The philosophical underpinnings for CCTV observation lie in the ideas of Britain's 18th-century legal theorist Jeremy Bentham. He had a sort of God's-eye view of moral reform, believing that if people thought they were being watched, they'd probably shape up. Inspired by his brother's effort to design a factory where large numbers of unskilled workers could be supervised by a skilled few, Bentham came up with the concept of a "panopticon" -- a prison where criminals could be watched without knowing exactly when, thus conveying the discomfiting "sentiment of an invisible omniscience." "The more constantly the persons to be inspected are under the eyes of the persons who should inspect them," wrote Bentham, "the more perfectly will the purpose of these establishments have been attained." Bentham's theories are reflected in the design of Philadelphia's Eastern State Penitentiary, where prisoners were left to reflect upon their sins in cells radiating out from a central observation point.
Over the past decade, London has become a kind of urban panopticon, though it's not clear that the constant possibility of being observed has led to better behavior (Britons hardly being the very model of modern moral rectitude). But Fry argues that CCTV indeed deters certain kinds of planned crime (like car theft), even if it doesn't do much to deter spontaneous eruptions (like the pub brawl). And it probably displaces some other kinds of crime (which presents its own moral conundrums, but I hope you won't think me un-neighborly in my wish that the burglars who broke into my mother's house might be displaced -- and choose the big house up the lane next time around).
Americans are, comparatively speaking, camera shy. Of course, video surveillance is widely used in supermarkets and hotel lobbies, but when Washington installed cameras on the Mall in 2002, the questions sparked by civil liberties groups led to their use being strictly regulated. Following the London bombings, though, D.C. Mayor Anthony Williams called for more cameras in parks and commercial districts. Other cities, like Baltimore, have taken advantage of federal antiterrorism funds to increase their surveillance systems in the hope of combating street crime, too. But it's all done against a backdrop of distrust of any kind of official observation, and dispute about how effective the cameras really are.
Still, British authorities have bought into the concept in a big way: CCTV was first used primarily in retail stores but in the '70s and '80s gradually moved into public spaces. In an effort to reduce robberies and assaults, London Underground has been using cameras for about three decades now. Between 1994 and 1997, 78 percent of the government's crime prevention budget was spent on CCTV, according to scholars at the University of Hull in Britain. And cameras have been used to monitor protests and trouble spots such as soccer games, where the police have used a mobile surveillance unit known as the Hoolivan (equipped, one can only suppose, with hoolicams), to keep an eye on rowdy fans and zoom in on known troublemakers.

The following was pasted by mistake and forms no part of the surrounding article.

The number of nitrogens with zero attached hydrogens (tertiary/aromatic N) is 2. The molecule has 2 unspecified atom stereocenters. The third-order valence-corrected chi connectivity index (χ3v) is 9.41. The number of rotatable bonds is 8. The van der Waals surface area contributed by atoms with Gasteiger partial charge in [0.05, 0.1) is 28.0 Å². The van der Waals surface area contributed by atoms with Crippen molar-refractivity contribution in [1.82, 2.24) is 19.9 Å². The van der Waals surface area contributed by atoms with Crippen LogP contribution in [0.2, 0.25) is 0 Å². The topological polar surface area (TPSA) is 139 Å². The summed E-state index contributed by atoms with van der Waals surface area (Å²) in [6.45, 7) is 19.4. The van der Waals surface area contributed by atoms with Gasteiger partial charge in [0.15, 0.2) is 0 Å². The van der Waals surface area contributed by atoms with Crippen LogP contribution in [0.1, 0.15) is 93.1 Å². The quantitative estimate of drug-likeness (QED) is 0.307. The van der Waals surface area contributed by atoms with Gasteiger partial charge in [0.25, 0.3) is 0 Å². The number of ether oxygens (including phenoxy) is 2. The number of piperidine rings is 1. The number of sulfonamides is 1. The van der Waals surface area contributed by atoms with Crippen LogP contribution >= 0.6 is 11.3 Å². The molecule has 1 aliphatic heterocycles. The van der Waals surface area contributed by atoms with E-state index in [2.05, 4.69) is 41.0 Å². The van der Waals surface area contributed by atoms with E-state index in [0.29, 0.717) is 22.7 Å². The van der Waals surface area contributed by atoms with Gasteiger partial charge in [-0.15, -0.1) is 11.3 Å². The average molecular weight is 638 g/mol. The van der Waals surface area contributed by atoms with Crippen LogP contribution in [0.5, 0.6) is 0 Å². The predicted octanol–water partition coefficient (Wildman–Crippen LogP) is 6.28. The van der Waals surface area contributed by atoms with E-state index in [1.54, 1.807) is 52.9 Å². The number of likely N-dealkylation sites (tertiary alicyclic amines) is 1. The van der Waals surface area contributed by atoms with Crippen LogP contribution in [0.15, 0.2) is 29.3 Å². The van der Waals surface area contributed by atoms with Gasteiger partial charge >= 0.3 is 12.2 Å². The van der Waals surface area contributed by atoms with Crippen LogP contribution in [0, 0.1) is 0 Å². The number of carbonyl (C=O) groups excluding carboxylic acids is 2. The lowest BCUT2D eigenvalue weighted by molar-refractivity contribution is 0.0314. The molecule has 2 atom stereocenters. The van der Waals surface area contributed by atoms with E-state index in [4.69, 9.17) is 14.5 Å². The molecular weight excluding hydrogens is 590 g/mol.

Even before the July attacks, CCTV had proven its use in solving high-profile acts of terrorism. In 1999, there was a brief reign of terror in London when a series of nail bombs exploded, apparently aimed at the city's black, south Asian and gay communities. By plowing through some 26,000 hours of videotape, the police were able to find pictures of a man carrying a bag as he approached the site of one bombing and leaving without it. They quickly released an image of him. A 22-year-old fascist sympathizer named David Copeland was soon identified by a co-worker and later convicted for the murder of three of his victims.
Some crooks have wised up to the possibility of being caught red-handed, as one detective explained to me when we discussed putting a camera in my mother's house. He once had a lovely video view, he told me, of a truck pulling into a farm yard and turning round to make its getaway -- but the thief had covered the license plate and pulled a hat down over his face.
And CCTV certainly won't deter the committed terrorist, least of all a suicide bomber, who's not a bit worried about being caught after the fact, let alone about the possibility of facing earthly justice. Take a closer look at the pictures the British police released of the London bombers. It was at 21 minutes and 54 seconds past 7 a.m. on July 7 that camera 14 in Luton station captured murder in the making; before their successful suicide attacks, the four young bombers appear chillingly relaxed, nonchalant in the face of imminent death. In the July 21 shots, on the other hand, there are signs of confusion, perhaps even panic, in the expressions of the men whose plot so unexpectedly fizzled.
Those images have put faces -- and now names -- to men who attempted the unthinkable. But they can't solve the ultimate mystery. What on earth was going on inside those men's heads? Had they been brainwashed, as one of their families has suggested? We won't know the answer to those questions unless we come up with technology that can read people's minds.
Now that's really something to worry about.
Author's e-mail: firstname.lastname@example.org
Frances Stead Sellers is an assistant editor of Outlook. She grew up in Britain and holds dual citizenship there and in the United States.